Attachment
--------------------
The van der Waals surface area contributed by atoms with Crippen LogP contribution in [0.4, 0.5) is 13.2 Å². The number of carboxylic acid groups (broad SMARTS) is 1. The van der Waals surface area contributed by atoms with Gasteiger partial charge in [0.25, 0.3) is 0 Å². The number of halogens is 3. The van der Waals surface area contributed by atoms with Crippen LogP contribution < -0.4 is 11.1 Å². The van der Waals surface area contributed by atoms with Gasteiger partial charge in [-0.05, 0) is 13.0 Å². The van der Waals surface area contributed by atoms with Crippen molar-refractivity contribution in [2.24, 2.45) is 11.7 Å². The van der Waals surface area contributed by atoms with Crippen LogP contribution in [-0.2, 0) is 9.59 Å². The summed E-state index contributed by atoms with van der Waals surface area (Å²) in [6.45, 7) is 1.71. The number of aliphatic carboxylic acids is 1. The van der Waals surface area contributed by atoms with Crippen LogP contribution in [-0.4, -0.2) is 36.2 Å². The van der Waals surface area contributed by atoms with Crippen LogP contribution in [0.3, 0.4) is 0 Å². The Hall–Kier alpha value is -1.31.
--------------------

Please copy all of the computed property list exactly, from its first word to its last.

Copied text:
The van der Waals surface area contributed by atoms with Crippen LogP contribution in [0.4, 0.5) is 13.2 Å². The number of carboxylic acid groups (broad SMARTS) is 1. The van der Waals surface area contributed by atoms with Gasteiger partial charge in [0.25, 0.3) is 0 Å². The number of halogens is 3. The van der Waals surface area contributed by atoms with Crippen LogP contribution < -0.4 is 11.1 Å². The van der Waals surface area contributed by atoms with Gasteiger partial charge in [-0.05, 0) is 13.0 Å². The van der Waals surface area contributed by atoms with Crippen molar-refractivity contribution in [2.24, 2.45) is 11.7 Å². The van der Waals surface area contributed by atoms with Crippen LogP contribution in [-0.2, 0) is 9.59 Å². The summed E-state index contributed by atoms with van der Waals surface area (Å²) in [6.45, 7) is 1.71. The number of aliphatic carboxylic acids is 1. The van der Waals surface area contributed by atoms with Crippen LogP contribution in [-0.4, -0.2) is 36.2 Å². The van der Waals surface area contributed by atoms with Crippen LogP contribution in [0.3, 0.4) is 0 Å². The Hall–Kier alpha value is -1.31.